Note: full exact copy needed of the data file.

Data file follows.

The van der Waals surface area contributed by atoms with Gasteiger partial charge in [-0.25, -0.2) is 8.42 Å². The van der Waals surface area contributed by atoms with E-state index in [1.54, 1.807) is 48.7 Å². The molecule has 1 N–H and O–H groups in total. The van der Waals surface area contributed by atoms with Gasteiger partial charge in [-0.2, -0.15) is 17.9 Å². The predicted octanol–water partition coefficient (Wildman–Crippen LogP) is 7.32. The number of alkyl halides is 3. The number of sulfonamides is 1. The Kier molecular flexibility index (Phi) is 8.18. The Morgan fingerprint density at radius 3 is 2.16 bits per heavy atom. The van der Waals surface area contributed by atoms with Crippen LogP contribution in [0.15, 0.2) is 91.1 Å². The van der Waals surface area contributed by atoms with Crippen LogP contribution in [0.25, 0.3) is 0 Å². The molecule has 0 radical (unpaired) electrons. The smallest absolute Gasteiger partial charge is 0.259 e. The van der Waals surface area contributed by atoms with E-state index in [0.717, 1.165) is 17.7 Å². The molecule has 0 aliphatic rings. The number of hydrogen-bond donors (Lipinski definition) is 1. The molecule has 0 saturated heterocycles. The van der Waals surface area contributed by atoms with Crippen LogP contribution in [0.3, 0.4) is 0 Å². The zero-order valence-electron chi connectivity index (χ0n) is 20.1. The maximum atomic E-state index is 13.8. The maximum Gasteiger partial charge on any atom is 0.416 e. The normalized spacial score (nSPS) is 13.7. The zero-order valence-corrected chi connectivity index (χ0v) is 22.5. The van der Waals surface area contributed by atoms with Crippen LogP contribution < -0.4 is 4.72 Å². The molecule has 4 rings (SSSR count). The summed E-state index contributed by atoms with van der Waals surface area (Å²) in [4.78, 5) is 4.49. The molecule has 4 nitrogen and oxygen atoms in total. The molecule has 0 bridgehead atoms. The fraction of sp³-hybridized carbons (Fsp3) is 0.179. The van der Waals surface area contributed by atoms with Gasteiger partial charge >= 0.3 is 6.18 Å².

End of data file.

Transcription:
The van der Waals surface area contributed by atoms with Gasteiger partial charge in [-0.25, -0.2) is 8.42 Å². The van der Waals surface area contributed by atoms with E-state index in [1.54, 1.807) is 48.7 Å². The molecule has 1 N–H and O–H groups in total. The van der Waals surface area contributed by atoms with Gasteiger partial charge in [-0.2, -0.15) is 17.9 Å². The predicted octanol–water partition coefficient (Wildman–Crippen LogP) is 7.32. The number of alkyl halides is 3. The number of sulfonamides is 1. The Kier molecular flexibility index (Phi) is 8.18. The Morgan fingerprint density at radius 3 is 2.16 bits per heavy atom. The van der Waals surface area contributed by atoms with Crippen LogP contribution in [0.15, 0.2) is 91.1 Å². The van der Waals surface area contributed by atoms with Crippen LogP contribution in [0.25, 0.3) is 0 Å². The molecule has 0 radical (unpaired) electrons. The smallest absolute Gasteiger partial charge is 0.259 e. The van der Waals surface area contributed by atoms with E-state index in [0.717, 1.165) is 17.7 Å². The molecule has 0 aliphatic rings. The number of hydrogen-bond donors (Lipinski definition) is 1. The molecule has 0 saturated heterocycles. The van der Waals surface area contributed by atoms with Crippen LogP contribution in [0.3, 0.4) is 0 Å². The zero-order valence-electron chi connectivity index (χ0n) is 20.1. The maximum atomic E-state index is 13.8. The maximum Gasteiger partial charge on any atom is 0.416 e. The normalized spacial score (nSPS) is 13.7. The zero-order valence-corrected chi connectivity index (χ0v) is 22.5. The van der Waals surface area contributed by atoms with Crippen LogP contribution < -0.4 is 4.72 Å². The molecule has 4 rings (SSSR count). The summed E-state index contributed by atoms with van der Waals surface area (Å²) in [4.78, 5) is 4.49. The molecule has 4 nitrogen and oxygen atoms in total. The molecule has 0 bridgehead atoms. The fraction of sp³-hybridized carbons (Fsp3) is 0.179. The van der Waals surface area contributed by atoms with Gasteiger partial charge >= 0.3 is 6.18 Å².